“A colouring book, Colouring in the Lions, will head the list for children and feature vintage art from the NYPL archive. Also planned is a yet-to-be-titled picture book featuring Patience and Fortitude – the two lion statues that stand at the entrance to the library’s main building – and a YA novel based on the true story of a family who lived in the library.” The Guardian reports on a partnership between the New York Public Library and Macmillan publishers to produce five to eight books per year inspired by the library’s collections.
Stay up until 4am reading that new release? Dread your early alarm after a night spent with a book? Maybe you’re just on Flaubert‘s schedule. Or, if you find it easy to fall asleep before midnight and enjoy early mornings, perhaps you’re running on Victor Hugo time. New York Magazine has compiled an infographic of the sleeping habits of geniuses, and the good news is that no matter when you fall asleep and wake up, someone brilliant has more or less kept your same schedule. So take heart, late-night readers and early risers. We’re all in good company.
The Ripped Bodice (the only bookstore in the United States dedicated solely to romance books) released a report looking at the state of diversity in 2016 romance novels. Last year there were only 7.8 published romance novels by writers of color for every 100 books from 20 major romance publishing companies. “Of particular concern is the suggestion, as revealed by the study, that publishers are not reflecting their readership base with any kind of parity. According to Pew Research, black women with college degrees are more likely to read a book than any other group. Since romance readers are approximately 84 percent female, this suggests there is a large swath of the population who don’t see themselves represented in authors or protagonists.” Entertainment Weekly highlights some major takeaways from the survey, read the rest of the appalling stats and then go support romance writers of color.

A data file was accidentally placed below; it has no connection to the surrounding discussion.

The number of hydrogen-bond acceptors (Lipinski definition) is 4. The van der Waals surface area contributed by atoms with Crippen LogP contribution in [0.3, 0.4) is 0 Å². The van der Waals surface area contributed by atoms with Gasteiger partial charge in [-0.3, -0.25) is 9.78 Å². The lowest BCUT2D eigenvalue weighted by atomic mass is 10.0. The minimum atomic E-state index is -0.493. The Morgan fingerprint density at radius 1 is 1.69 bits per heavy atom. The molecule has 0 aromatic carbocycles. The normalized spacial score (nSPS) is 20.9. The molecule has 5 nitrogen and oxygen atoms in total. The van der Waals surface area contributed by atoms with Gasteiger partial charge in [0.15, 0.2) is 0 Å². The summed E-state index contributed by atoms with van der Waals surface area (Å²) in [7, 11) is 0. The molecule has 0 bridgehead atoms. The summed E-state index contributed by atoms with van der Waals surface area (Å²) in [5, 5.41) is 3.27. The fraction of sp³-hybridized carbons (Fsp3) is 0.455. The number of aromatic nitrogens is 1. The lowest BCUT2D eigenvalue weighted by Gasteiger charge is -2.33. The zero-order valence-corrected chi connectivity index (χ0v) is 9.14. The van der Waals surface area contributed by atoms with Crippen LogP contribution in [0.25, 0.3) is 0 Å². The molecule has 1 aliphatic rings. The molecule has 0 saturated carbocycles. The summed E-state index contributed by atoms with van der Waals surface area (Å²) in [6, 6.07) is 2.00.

In The New York Times, Anne Lamott (of Bird by Bird fame) reveals the one book she’d recommend to President Obama. It might not surprise many readers of her memoir that her choice — Anti-California: Report from our First Parafascist State — is a nonfiction book by her father.
“The Time I Spent On A Commercial Whaling Ship Totally Changed My Perspective On The World,” a blogger named Ishmael writes, on the sister blog to The Onion. (But I like these titles better.)